Getting to St Agnes Island is half the fun (or terror, depending upon your viewpoint). The landing beach is hard to locate, hidden behind jagged rocks and reefs. With surf breaking across them as you approach, the whole thing seems like a Seriously Bad Idea. We make it ashore without tears, and plonk our tents up on the campsite with the Best View Ever; out towards Bishop Rock lighthouse, across endless serrated reefs. Howling winds and big seas curtail our kayaking for a couple of days, but somehow this doesn’t stop our friend Chris from paddling across to meet us from his BnB on St Mary’s Island. His partner Julia is sensible enough to arrive by boat, and we spend a great day exploring the island’s granite shores by foot. A Venetian ship carrying glass was wrecked at Wingletang Bay, and we while away a pleasant afternoon by sifting the sands for beads. The windy weather isn’t all bad; all paths on St Agnes seem to lead to the Turk’s Head pub, where we spend far too much time. Eurion supplies a Comedy Moment when he arrives late and places an enormous live crab on the table in front of our vegetarians, ignoring their shrieks as he outlines his culinary plans. Well, perhaps you have to be there.
The Western Rocks
Once the bad weather has passed on, we dip our toes into the Atlantic proper. The Western Rocks of Scilly are the graveyard of hundreds of ships, a vast barrier of reefs forming Britain’s uttermost edge. Paddling out through ocean rollers towards the reef, the sense of commitment and exposure builds with every paddle stroke. On arrival, the Rocks are very much alive; inquisitive seals surround and follow us, whilst thousands and thousands of seabirds crowd every surface. Dozens of comical puffins, everybody’s favourite seabird, blunder through the skies. Ruined walls are visible on one of the larger rocks, Rosevear; this was home to the nineteenth century engineers who built Britain’s tallest lighthouse on Bishop Rock. Out alone past the reef, this incredible manmade spire reaches skyward, absorbing the full brunt of the waves. Being shameless cowards, we decide that the Bishop can wait for our next visit! Instead we surf back towards Scilly via Annet. You’re not really supposed to land on this low windswept island, as its glorious pink carpet of thrift is dotted with birds’ nests; however our screaming bladders force a brief hop ashore to dampen the rocks…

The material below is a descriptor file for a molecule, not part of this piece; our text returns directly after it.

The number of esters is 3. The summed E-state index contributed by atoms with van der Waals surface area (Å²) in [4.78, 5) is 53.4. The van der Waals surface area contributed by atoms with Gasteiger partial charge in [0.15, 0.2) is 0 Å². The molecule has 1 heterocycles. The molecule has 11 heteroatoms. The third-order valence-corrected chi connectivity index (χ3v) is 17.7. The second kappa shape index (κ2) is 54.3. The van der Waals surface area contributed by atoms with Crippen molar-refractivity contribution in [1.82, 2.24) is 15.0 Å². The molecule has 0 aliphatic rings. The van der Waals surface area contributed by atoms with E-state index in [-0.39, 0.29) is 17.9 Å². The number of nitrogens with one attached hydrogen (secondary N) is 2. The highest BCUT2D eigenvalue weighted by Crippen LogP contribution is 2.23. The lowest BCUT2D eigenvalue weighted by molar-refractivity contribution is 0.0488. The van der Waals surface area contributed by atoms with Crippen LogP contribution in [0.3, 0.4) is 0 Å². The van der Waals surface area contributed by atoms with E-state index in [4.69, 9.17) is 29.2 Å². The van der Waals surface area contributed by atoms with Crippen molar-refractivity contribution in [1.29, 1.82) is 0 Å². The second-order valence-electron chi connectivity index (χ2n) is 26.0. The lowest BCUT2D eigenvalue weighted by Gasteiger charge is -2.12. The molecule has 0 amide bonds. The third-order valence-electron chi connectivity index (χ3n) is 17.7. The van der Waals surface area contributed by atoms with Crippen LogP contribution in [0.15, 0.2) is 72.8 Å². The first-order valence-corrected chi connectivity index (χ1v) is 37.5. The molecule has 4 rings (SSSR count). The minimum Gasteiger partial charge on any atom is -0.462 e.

After a quick diversion to the ferry quay on St Mary’s to offload some of the team (due back at work, unlucky people), we relocate to the island of Bryher. The campsite is a bit of a slog up a hill, but the reward is yet another ineffable view from our tents. A paddle around Bryher proves to be pretty memorable, mainly due to the oh-so-inviting narrow channel that offers a shortcut through to exposed Hell Bay (we don’t make these names up). Chris and I paddle through during a lull in the waves, and wave confidently to the others to follow. Inconveniently (but amusingly), a large set of waves arrive at this point, and funnel down the granite gorge onto our chums. Oops, sorry about that. Later, we share a laugh when a heap of seaweed with a snout mysteriously rises up like a periscope from the water to study us; this seal wins the Most Rubbish Camouflage award. In the evening, we climb to a high point on Bryher overlooking Hell Bay. The sun slowly sets into an Atlantic horizon punctuated by hundreds of isolated rocks. I’ve been to Scilly on numerous previous occasions (and even written part of a book about it), but only now does it strike me that Bryher might just be the loveliest island of them all. Or perhaps it’s one of the other many lovely islands, whatever. Bryher certainly casts its spell over two of our group (naming no names), as a new romance blossoms…
Samson is Scilly’s largest uninhabited island, recognisable by its two rounded hills. We drag the kayaks up the Caribbean sands and head inland to explore. Samson’s current occupants are thousands of back-backed gulls, and we walk carefully through the long grass to avoid disturbing their nests. Despite only possessing a dribble of a water supply from a natural spring, Samson was home to dozens of families in the nineteenth century. Augustus Smith, landlord of Scilly (and creator of the Tresco Abbey Gardens) relocated these poverty-stricken folk to houses on St Mary’s. We explore the ruined cottages of Samson, marvelling at how people managed to survive in this breathtakingly beautiful but inhospitable place. Somehow (and despite the gulls) Samson is eerily silent.